We must now see immediate action to help those seniors and Canadians on the cusp of retirement who will not benefit from these changes. The government must build on the momentum of this agreement and take steps to improve long-term retirement security for today's workers. It is all well and good to have changes that will come into effect in 49 years, but there is no denying that many seniors who are about to retire or who are now retired are grappling with financial insecurity. Unfortunately, they do not have enough income to live on, in other words to pay rent or eat properly. Still today in my riding, some seniors cannot afford a decent retirement home when the time comes to move into one.
     Retirement insecurity is reaching a crisis level in Canada, as many Canadians do not have adequate savings to maintain their lifestyle upon retirement. A large part of this problem is fuelled by the erosion of workplace pension plans. Six in ten working Canadians have no private pension plan.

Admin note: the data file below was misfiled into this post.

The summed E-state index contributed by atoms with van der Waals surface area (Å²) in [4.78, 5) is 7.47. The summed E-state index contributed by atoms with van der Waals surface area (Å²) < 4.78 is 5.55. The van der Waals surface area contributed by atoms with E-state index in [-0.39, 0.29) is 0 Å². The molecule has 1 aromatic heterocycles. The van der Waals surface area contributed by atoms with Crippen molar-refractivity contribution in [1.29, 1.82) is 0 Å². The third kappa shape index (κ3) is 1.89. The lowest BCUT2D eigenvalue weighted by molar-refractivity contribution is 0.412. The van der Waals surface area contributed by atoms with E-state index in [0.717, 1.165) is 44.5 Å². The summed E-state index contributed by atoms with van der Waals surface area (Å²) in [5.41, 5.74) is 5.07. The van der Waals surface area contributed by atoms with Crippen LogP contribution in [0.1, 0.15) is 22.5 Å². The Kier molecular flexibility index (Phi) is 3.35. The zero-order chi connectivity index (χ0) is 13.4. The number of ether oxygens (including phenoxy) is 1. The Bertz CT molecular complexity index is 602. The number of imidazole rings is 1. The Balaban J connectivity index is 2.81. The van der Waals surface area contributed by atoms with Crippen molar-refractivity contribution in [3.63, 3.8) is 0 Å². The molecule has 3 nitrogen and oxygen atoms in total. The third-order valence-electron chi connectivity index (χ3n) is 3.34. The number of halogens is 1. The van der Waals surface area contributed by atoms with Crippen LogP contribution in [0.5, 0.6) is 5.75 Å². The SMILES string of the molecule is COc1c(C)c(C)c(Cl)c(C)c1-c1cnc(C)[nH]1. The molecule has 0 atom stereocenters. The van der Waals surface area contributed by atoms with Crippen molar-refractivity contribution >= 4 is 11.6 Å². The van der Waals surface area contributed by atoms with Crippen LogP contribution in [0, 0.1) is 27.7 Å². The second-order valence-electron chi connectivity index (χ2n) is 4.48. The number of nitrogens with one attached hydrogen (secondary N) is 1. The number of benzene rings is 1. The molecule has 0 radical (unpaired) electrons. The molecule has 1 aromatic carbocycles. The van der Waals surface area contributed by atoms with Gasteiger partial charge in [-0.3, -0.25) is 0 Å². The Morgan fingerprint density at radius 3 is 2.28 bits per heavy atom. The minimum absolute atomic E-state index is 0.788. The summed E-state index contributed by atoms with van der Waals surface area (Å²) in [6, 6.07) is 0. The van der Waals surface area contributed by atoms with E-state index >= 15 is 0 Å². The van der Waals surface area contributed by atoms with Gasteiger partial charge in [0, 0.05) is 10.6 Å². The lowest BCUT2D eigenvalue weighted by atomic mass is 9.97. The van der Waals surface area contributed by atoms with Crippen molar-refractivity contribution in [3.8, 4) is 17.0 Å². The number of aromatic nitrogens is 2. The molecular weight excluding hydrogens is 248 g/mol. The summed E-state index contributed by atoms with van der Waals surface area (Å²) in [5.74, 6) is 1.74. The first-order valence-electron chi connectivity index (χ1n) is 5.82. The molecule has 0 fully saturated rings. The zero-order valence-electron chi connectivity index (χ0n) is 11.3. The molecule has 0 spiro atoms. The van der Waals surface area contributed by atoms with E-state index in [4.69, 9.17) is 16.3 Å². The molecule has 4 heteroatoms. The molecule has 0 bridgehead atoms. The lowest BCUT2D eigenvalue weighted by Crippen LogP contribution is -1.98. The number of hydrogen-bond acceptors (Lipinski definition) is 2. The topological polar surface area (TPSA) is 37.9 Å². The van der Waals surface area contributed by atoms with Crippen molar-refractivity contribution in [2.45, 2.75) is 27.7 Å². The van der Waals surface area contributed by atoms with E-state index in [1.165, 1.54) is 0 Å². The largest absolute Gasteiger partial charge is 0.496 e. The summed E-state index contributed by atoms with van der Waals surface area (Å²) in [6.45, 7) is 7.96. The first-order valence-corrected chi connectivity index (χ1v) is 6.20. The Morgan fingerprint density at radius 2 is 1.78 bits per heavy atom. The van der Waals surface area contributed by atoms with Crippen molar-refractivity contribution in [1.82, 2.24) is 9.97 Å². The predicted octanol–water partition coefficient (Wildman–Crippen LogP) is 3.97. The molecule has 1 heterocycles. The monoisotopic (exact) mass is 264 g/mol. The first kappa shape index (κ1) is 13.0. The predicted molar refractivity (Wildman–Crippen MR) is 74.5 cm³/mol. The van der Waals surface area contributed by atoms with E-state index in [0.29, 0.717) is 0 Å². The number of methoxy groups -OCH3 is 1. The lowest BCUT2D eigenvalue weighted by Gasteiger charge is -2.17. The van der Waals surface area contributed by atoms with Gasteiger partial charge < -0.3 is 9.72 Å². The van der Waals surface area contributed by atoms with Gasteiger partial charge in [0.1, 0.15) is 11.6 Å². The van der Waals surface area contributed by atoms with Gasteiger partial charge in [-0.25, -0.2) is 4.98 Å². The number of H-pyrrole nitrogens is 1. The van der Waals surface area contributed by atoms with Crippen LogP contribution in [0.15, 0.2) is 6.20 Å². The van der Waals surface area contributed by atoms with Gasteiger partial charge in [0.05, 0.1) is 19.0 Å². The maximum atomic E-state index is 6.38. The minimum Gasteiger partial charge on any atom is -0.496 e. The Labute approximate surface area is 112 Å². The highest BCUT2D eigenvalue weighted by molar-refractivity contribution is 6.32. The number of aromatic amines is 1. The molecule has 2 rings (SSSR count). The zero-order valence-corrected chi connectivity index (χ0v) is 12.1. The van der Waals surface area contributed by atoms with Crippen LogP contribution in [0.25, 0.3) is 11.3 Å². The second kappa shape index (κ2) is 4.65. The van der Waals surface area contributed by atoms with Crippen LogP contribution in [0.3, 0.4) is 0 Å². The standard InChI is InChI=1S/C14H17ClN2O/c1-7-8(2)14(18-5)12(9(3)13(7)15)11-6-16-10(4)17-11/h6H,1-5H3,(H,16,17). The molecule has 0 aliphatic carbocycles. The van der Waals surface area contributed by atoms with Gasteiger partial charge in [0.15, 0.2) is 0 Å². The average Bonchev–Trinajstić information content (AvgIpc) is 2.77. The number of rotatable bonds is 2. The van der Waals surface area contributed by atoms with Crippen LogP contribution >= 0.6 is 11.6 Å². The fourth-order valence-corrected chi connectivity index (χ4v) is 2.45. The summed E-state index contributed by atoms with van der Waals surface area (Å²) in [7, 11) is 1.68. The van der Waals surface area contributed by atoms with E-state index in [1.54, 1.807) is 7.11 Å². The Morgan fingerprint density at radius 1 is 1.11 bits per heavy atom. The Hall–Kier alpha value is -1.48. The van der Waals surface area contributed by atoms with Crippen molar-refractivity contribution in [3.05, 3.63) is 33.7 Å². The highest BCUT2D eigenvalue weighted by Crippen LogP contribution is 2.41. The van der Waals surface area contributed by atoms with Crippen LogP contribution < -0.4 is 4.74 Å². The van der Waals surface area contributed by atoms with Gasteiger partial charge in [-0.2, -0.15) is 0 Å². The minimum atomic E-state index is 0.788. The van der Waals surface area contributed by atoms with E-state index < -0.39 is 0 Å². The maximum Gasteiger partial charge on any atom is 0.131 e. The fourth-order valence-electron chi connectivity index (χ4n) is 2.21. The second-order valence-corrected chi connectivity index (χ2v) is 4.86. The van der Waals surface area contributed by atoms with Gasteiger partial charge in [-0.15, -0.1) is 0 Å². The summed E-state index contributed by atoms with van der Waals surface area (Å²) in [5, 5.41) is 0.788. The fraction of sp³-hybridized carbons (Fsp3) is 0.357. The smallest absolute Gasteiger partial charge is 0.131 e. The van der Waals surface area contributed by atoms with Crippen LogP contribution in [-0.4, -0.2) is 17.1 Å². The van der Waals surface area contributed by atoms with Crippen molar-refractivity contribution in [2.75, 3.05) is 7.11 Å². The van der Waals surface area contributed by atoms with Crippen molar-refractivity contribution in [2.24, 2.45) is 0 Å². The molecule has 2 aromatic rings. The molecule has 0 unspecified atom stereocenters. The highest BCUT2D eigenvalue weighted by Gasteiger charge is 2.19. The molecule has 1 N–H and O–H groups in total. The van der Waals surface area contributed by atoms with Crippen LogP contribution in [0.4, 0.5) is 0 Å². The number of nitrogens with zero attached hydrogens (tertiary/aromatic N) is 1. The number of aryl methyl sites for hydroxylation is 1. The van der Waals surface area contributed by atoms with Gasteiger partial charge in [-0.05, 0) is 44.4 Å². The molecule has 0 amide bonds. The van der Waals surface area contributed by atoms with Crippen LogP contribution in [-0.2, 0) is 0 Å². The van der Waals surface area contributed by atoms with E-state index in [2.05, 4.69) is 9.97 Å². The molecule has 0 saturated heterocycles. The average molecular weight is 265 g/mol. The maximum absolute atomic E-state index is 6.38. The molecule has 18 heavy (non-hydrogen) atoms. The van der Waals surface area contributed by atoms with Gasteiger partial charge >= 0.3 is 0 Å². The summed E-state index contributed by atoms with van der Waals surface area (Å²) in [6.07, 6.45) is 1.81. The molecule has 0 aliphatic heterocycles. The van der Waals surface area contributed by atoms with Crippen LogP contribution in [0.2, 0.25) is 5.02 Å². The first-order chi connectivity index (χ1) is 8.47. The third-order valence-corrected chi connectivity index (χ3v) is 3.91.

The NDP supports the bill, even though we feel that it does not quite meet Canadians' expectations regarding CPP reform. New Democrats, along with many in the labour movement and groups working for the rights of seniors and retirees, have long advocated that benefits be increased from replacing 25% of a worker's pre-retirement income to 50% of pre-retirement income. However, this legislation has offered up a very modest increase, from 25% to 33% of pre-retirement income.
    Although we do like to see an increase, we feel that the amount is wholly inadequate, especially in terms of ensuring that our seniors do not have to live in poverty and can retire with the dignity and quality of life they deserve.